Is CBD Legal in Texas?

The Agriculture Improvement Act of 2018 (2018 Farm Bill) legalized hemp by removing the crop and its derivatives from the definition of marijuana under the Controlled Substances Act (CSA) and by providing a detailed framework for the cultivation of hemp. The 2018 Farm Bill gives the US Department of Agriculture (USDA) regulatory authority over hemp cultivation at the federal level. In turn, states have the option to maintain primary regulatory authority over the crop cultivated within their borders by submitting a plan to the USDA.

On June 10, 2019, Texas enacted House Bill (HB) 1325, now codified at V.T.C.A., Health & Safety Code § 443.001 et seq., which legalized the production, manufacture, retail sale and inspection of hemp and of various hemp products, including “consumable hemp products.” “Consumable hemp product” means “food, a drug, a device, or a cosmetic […] that contains hemp or one or more hemp-derived cannabinoids, including cannabidiol.”

HB 1325 tasked the Texas Department of Agriculture (TDA) with overseeing the cultivation of hemp and the Department of State Health Services (DSHS) with regulating the manufacture, sale and distribution of “consumable hemp products.”

On January 27, 2020, USDA approved the state’s hemp production plan, which means the agencies are now free to implement HB 1325. TSA’s  final hemp rules went into effect on March 11, 2020; however, DSHS has yet to finalize and publicly release its rules, which must (1) establish a manufacturing licensure program for Hemp CBD products; (2) create a registration process for retailers selling these products; and (3) develop a procedure to randomly test these products at retail.

This means that DSHS has yet to issue licenses to state processors, manufacturers and distributors and to accept registrations from retailers. Nevertheless, Section 11 of HB 1325 allows for existing retailers to possess, transport or sell “consumable hemp products” in the retailers’ inventory before DSHS rules go into effect. These retailers’ activities are presently allowed, provided the retailers are licensed in accordance with current state law, ensure the Hemp CBD products found on their shelves contain no more than 0.3 percent THC, and are safe for consumption by being free of heavy metals, pesticides, harmful microorganisms or residual solvents.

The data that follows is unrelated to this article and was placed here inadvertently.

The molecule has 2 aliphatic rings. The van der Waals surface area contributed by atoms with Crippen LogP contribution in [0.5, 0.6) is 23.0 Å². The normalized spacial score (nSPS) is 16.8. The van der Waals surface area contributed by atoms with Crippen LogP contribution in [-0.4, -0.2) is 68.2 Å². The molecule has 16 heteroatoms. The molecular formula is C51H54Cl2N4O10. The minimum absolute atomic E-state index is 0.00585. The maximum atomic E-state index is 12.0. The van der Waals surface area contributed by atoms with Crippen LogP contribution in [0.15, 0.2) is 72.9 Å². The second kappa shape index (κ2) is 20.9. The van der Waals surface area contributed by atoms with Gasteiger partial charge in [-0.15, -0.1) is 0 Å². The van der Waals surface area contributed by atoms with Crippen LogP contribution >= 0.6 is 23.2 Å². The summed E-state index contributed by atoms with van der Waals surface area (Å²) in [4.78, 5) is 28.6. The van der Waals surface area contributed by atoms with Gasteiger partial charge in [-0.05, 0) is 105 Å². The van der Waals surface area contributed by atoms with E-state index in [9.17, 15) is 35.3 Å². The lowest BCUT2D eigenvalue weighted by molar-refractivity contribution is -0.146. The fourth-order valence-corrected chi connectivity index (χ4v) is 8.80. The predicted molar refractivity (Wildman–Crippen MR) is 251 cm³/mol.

So, as of the date of this post, the manufacture of “consumable hemp products” isn’t allowed in Texas. Nevertheless, the state authorizes the sale and marketing of these products if they are processed or manufactured in another state in compliance with:

  1. that state or jurisdiction’s plan approved by the USDA;
  2. in the absence of a state submitted plan, a plan established by the USDA; or,
  3. the laws of that state or jurisdiction if the products are tested in compliance with, or similar to those set out in Section 443.151 of HB 1325.

It is worth noting that while the sale and marketing of Hemp CBD foods and cosmetics is allowed – so long as these products meet specific testing and labeling requirements, the definition of “consumable hemp product” does not include smokable products. Moreover, HB 1325 expressly prohibits the processing and manufacture of products “containing hemp for smoking.” “Smoking” is defined as “burning or igniting a substance and inhaling the smoke or heating a substance and inhaling the resulting vapor or aerosol.” Consequently, it is possible that once the DSHS rules go into effect, the sale and marketing of Hemp CBD e-cigarettes and other smokable products will also be banned. In light of this, manufacturers, distributors and retailers of Hemp CBD products should closely monitor the DSHS rule making process to ensure strict compliance with the latest set of rules.

Credit: Harris Bricken | Canna Law Blog


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